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Diapause characterization in the invasive alien mosquito species Aedes koreicus: a laboratory experiment

Abstract

Aedes koreicus is an invasive alien mosquito species native to Asia now introduced in several European countries, including northern Italy. In this temperate region, mosquito populations survive cold winter temperatures thanks to diapausing eggs or adults, depending on the species. In its native area, Ae. koreicus was reported to overwinter in the egg stage, but to the best of our knowledge, it is not confirmed whether overwintering eggs are actually diapausing or only in a quiescence stage, i.e., they might hatch as soon as external conditions are favorable. Based on previous laboratory studies, we established a diapausing Ae. koreicus colony, maintained at 21 °C with a photoperiod of 12L:12D. Females were allowed to lay eggs, which were consequently placed in water at different time intervals after oviposition, from 30 days to 5 months. We found that diapausing eggs younger than 3 months have a poor hatching rate, while after about 100 days we observed that almost all eggs hatched. Our findings highlight that water immersion alone did not lead to the hatching of eggs, as age was found to be a significantly important factor. We thus confirm effective diapause, occurring at the egg stage, for Ae. koreicus in a recently invaded area. Moreover, our quantification of diapause duration and hatching success might help in better designing future experiments and improving modeling efforts.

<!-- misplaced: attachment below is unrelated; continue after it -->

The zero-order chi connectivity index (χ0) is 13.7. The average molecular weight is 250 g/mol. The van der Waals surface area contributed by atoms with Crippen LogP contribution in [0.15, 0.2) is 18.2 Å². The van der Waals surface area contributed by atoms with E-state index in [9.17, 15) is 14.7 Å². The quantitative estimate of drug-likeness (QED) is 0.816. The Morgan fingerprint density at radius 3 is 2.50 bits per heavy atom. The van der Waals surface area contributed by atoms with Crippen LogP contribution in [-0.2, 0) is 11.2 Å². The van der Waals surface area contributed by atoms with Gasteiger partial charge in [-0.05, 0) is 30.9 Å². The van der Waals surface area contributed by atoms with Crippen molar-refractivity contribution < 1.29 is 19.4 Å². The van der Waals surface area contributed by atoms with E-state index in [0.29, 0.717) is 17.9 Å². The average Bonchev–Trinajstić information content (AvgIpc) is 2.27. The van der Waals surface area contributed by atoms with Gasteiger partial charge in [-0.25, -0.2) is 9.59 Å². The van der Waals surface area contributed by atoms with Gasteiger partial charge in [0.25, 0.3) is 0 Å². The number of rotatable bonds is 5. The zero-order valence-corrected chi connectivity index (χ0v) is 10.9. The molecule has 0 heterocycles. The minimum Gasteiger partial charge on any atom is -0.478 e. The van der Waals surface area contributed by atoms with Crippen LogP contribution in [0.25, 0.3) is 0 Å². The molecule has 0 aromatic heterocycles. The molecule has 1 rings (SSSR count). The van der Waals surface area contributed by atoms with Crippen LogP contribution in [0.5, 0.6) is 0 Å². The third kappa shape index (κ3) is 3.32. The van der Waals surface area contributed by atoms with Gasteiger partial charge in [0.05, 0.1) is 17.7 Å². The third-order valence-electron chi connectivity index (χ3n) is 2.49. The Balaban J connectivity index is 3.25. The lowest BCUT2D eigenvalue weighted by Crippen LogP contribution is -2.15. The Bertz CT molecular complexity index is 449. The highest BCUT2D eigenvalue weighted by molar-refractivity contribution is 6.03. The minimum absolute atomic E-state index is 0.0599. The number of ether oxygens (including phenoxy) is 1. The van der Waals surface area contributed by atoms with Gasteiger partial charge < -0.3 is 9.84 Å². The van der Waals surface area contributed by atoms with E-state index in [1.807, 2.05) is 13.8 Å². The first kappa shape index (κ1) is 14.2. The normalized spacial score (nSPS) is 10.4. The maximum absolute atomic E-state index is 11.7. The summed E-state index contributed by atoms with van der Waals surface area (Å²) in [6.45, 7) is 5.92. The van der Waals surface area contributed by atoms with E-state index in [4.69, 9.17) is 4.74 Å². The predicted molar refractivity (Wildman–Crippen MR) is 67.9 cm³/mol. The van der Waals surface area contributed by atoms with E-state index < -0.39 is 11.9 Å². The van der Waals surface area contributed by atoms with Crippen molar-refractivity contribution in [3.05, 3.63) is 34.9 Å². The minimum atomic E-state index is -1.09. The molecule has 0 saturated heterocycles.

Graphical Abstract

Aedes koreicus (Edwards, 1917) is an invasive alien mosquito species native to Asia [1]. It was recorded for the first time outside its native range in Europe (Belgium) in 2008 [2], and to date it has successfully established in several European countries [3]. In particular, in Northern Italy this mosquito species has been spreading quickly since its first detection in 2011 [4,5,6,7,8], probably thanks to its ability to tolerate the climatic conditions of the area [6].

This mosquito species has been shown experimentally to be competent to transmit the dog heartworm Dirofilaria immitis [9] and the chikungunya and Zika viruses [10, 11]. Despite its potential threat for both human and animal health, the biology and ecology of Ae. koreicus within areas of new invasion are still poorly known.

Winters in temperate areas might substantially constrain mosquito survival and development [12]. To face this challenge, mosquitoes have evolved a programmed dormancy known as diapause [12]. In particular, in its native area, Ae. koreicus has been reported to pass winter in the egg stage, hatching in the spring when the ice melts [13]. However, to the best of our knowledge, it is not confirmed whether overwintering eggs are actually diapausing or only in a quiescence stage. Diapause is defined as a form of dormancy that is hormonally programmed in advance of its onset and is not immediately terminated in response to favorable conditions. Such advanced programming distinguishes diapause from quiescence, a dormancy that is prompted in direct response to unfavorable environmental conditions and is immediately terminated upon the return of favorable factors. Hence, diapausing eggs respond to favorable external stimuli only after a fixed interval has elapsed [12].